Being accused of causing an accident can be detrimental to your claim. The frustration maybe even worse when the person pointing the finger is the real culprit. What can you do to increase your odds of getting the insurance company to see things your way? Ponder some of these tips and keep them in mind, so you are prepared in case you need them.
Documentation at the Scene Is Critical
When in a situation where the other driver is claiming you caused the accident, every bit of evidence you have is critical. After an accident, you should take plenty of photos at the scene. Videos and pictures often provide clues that you don’t recognize, but an adjuster will. If your crash occurred at an intersection, take as many pictures as you can before moving the vehicles to safety. Giving the adjuster views of how the cars came to rest immediately following the crash can help prove fault. Snap pictures and take videos of the surrounding streets, condition of the road surface – everything matters after an accident.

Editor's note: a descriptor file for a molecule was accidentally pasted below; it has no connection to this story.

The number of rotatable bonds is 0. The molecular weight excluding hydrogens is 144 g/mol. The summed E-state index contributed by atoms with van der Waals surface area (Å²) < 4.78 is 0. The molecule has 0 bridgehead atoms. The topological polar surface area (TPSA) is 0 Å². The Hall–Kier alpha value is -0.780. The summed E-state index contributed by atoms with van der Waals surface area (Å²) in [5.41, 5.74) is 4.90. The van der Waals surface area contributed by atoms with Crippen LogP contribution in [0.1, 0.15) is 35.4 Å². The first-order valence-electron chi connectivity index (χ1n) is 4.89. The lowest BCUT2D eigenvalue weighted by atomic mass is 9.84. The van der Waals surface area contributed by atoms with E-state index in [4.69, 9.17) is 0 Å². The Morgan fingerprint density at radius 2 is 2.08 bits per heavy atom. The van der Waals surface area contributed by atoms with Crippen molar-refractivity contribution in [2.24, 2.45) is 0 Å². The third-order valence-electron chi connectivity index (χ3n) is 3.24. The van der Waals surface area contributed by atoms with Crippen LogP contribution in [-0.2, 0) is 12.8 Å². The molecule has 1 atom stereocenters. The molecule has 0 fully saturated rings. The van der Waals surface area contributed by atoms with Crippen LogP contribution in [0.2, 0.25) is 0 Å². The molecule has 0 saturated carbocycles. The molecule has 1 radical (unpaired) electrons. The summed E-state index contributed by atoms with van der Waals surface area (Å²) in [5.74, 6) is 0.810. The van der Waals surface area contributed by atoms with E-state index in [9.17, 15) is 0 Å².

Police Reports Can Help Your Cause
Hopefully, a police officer reports to the scene of the accident. Police officers write accident reports which detail many aspects of a crash, including:
- Measurements of skid marks
- Driver statements
- Facilitate personal information exchange
- Witness information
The police report may also point the finger at the other driver as being the cause of the accident. Through the on-scene investigation, the officer may figure out that the other driver ran a light, was speeding or using a cellphone. All of this goes a long way in proving your innocence.
Witnesses Provide Invaluable Assistance
Some people don’t necessarily want to involve themselves in an accident investigation. They may first approach to check on the people in the crash. However, if someone approaches you, get their information. You can tell them that you will only share it if it becomes necessary to help prove fault. Remember, witness statements are only valuable if they come from a third-party person. Insurance companies and even police officers do not consider passengers in the vehicles that collided to be reliable.
Increasing Your Credibility
Perhaps you do not have any of the above information, and the case comes down to one driver’s word against the other. In this situation, you may be at the mercy of the other driver’s temperament versus your own. Some people are naturally fiery and get angry and frustrated faster than others. Giving statements about an accident throughout the investigation can be an arduous and trying process. You may increase your credibility by sticking to your side of events and remaining calm.